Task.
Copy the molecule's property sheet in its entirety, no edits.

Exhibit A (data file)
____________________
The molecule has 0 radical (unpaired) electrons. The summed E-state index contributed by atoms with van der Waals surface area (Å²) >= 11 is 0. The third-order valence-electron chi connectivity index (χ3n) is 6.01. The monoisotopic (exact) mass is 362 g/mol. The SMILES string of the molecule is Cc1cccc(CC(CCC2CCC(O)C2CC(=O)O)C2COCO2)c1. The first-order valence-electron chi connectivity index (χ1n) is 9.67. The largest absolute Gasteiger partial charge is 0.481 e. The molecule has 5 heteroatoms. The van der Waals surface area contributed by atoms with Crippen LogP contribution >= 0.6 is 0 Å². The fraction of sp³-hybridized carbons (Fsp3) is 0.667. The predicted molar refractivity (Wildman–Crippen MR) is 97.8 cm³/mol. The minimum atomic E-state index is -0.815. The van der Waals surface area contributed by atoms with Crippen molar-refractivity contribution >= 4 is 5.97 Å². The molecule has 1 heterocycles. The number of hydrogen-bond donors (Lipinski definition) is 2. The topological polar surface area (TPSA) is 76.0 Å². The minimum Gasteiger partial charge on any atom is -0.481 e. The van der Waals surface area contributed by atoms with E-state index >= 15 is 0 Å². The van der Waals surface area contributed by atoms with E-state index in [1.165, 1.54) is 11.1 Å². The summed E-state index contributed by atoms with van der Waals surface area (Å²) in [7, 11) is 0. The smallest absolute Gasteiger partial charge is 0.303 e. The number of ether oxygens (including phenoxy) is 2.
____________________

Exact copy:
The molecule has 0 radical (unpaired) electrons. The summed E-state index contributed by atoms with van der Waals surface area (Å²) >= 11 is 0. The third-order valence-electron chi connectivity index (χ3n) is 6.01. The monoisotopic (exact) mass is 362 g/mol. The SMILES string of the molecule is Cc1cccc(CC(CCC2CCC(O)C2CC(=O)O)C2COCO2)c1. The first-order valence-electron chi connectivity index (χ1n) is 9.67. The largest absolute Gasteiger partial charge is 0.481 e. The molecule has 5 heteroatoms. The van der Waals surface area contributed by atoms with Crippen LogP contribution >= 0.6 is 0 Å². The fraction of sp³-hybridized carbons (Fsp3) is 0.667. The predicted molar refractivity (Wildman–Crippen MR) is 97.8 cm³/mol. The minimum atomic E-state index is -0.815. The van der Waals surface area contributed by atoms with Crippen molar-refractivity contribution >= 4 is 5.97 Å². The molecule has 1 heterocycles. The number of hydrogen-bond donors (Lipinski definition) is 2. The topological polar surface area (TPSA) is 76.0 Å². The minimum Gasteiger partial charge on any atom is -0.481 e. The van der Waals surface area contributed by atoms with E-state index >= 15 is 0 Å². The van der Waals surface area contributed by atoms with E-state index in [1.165, 1.54) is 11.1 Å². The summed E-state index contributed by atoms with van der Waals surface area (Å²) in [7, 11) is 0. The smallest absolute Gasteiger partial charge is 0.303 e. The number of ether oxygens (including phenoxy) is 2.